Frank ocean has cast his eye to the past before of course – his debut wasn’t called ‘Nostalgia Ultra’ for nothing. Here his reflections on the past are informed by regret and sadness but those feelings are generally usurped by romanticised nostalgia. In his past life he chose sadness and unfulfilled romantic desire over happiness. This has been the same choice reluctantly or unconsciously made by romantics for centuries (you can see why he thought of naming the album ‘Boys Don’t Cry’ – Robert Smith would be proud of these lyrics). He wallows in his regret because it facilities artistic growth and gives a perverse kind of satisfaction. On the spine tinglingly pretty ‘Ivy’, he sings about mistakes and missed opportunities, but you can hear the joyous longing when he says ‘we’ll never be those kids again.’

Perhaps Ocean is simply remembering a time when he had control. Ok, he made poor decisions that he came to regret but they were his decisions to make. Black lives in 2016 are characterised by a lack of control and choice. As he puts it on the very next track, the soulful ‘Black and Pink’, “everytime we have no control”. The song ends with him singing ‘remember life, remember how it was.’ When the present is dark, the past is often the first retreat.

So over the rest of the album Frank delves further and further in to memory. Usually his memories are of the summer and usually they revolve around unrequited love or and epiphany of disappointment. The world is not what we think it is as children. ‘Summer’s not as long as it used to be’. There are lyrical allusions to weed smoke, and sometimes stronger mind bending drugs. The lone guitar is most often the sole accompaniment, emphasising the personal sadness, but there are frequently other voices and instruments whirling away very low in the mix, as if to symbolise the noise we keep repressed in our minds as we try desperately to bring a single moment back to life. To process it and to make sense of it.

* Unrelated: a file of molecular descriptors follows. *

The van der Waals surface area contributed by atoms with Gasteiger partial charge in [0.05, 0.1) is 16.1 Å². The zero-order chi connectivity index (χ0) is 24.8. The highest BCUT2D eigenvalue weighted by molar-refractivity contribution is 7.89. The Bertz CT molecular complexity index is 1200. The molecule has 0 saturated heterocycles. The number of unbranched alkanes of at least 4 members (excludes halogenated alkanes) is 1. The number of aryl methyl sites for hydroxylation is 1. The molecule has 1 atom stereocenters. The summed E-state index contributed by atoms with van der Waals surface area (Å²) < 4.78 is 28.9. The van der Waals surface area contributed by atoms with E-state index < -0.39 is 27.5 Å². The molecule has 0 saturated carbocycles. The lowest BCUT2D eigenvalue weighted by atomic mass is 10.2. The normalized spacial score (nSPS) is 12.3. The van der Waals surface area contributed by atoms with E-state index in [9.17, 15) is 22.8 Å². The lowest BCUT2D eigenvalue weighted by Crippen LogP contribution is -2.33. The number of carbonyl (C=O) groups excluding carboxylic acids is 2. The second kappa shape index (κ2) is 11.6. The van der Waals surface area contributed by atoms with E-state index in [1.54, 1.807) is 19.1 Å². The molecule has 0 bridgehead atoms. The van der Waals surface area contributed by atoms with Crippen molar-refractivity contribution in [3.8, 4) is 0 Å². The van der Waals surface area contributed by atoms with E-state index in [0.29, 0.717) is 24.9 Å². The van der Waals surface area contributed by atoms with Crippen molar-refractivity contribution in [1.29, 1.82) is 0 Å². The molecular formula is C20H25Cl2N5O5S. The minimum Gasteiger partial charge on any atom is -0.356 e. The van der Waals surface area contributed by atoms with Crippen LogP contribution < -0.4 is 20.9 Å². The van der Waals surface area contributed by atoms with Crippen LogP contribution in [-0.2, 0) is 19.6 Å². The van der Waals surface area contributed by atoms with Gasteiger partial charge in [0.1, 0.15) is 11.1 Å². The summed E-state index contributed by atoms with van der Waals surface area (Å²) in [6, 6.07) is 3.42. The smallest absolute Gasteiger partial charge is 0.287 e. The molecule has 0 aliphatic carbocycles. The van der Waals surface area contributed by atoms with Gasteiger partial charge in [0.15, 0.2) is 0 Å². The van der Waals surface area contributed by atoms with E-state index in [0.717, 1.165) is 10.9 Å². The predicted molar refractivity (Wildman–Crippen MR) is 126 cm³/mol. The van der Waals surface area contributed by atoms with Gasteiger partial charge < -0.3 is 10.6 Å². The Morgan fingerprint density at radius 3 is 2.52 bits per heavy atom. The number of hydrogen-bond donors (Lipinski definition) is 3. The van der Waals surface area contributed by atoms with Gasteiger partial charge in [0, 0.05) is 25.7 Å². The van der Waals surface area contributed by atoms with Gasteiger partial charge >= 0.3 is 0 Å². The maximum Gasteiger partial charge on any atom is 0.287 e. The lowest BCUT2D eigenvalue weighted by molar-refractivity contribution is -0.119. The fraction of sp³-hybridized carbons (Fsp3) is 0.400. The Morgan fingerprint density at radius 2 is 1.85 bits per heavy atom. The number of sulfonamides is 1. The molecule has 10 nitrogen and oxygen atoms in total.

We live in turbulent times for young, black citizens. And as the most articulate young African American songwriter, a lot of people are looking to Frank Ocean to comment on the situation. They won’t find what they are looking for on ‘Blonde’. I’ve already read critics who are clutching at straws, longing for him to be the voice of black protest, trying to put words in to his mouth. Ocean is simply more interested in the personal than he political here. More interested in making sense of his life than in making sense of other people’s. And in as much as the personal and the political are always inter-linked, then sure, this is an implicitly political record. But it is is no ‘What’s Going on’ or ‘Black Messiah’. ‘RIP Trayvon, that nigga looked just liked me’ is as close as he ever gets to commenting on the current ‘black lives matter’ troubles. It is however a kind of protest album, if you this about it.

Whatever you wanted from Frank Ocean, I can’t imagine that too many people wanted what they got – an awkward, largely experimental collection of quiet anti-pop songs. But as the rolling stones once sang ‘you can’t always get what you want, but if you try sometimes you might find you get what you need.’ That song’s message has recently been corrupted – it is currently being used in Donald Tump’s campaign rallies. In these unreal times of political uncertainty it is more important than ever for intelligent young artists to think outside the box and take part in the conversation on their own terms. ‘Blonde’ is a statement of singular determination to be and say precisely what Frank Ocean wants, regardless of what else is happening in society and culture at large. Frank Ocean is unconventional, thoughtful, sensitive and confident. He’s developed a rich black voice, full of intelligence and personal insight. He will not conform. For that reason more than anything else, ‘Blonde’ and ‘Endless’ are important works of populist art. In that respect, this is a kind of protest music – a protest against the wide spread dumbing down in society, a protest against conformity, a protest against lowered standards and a protest against doing what is expected of you.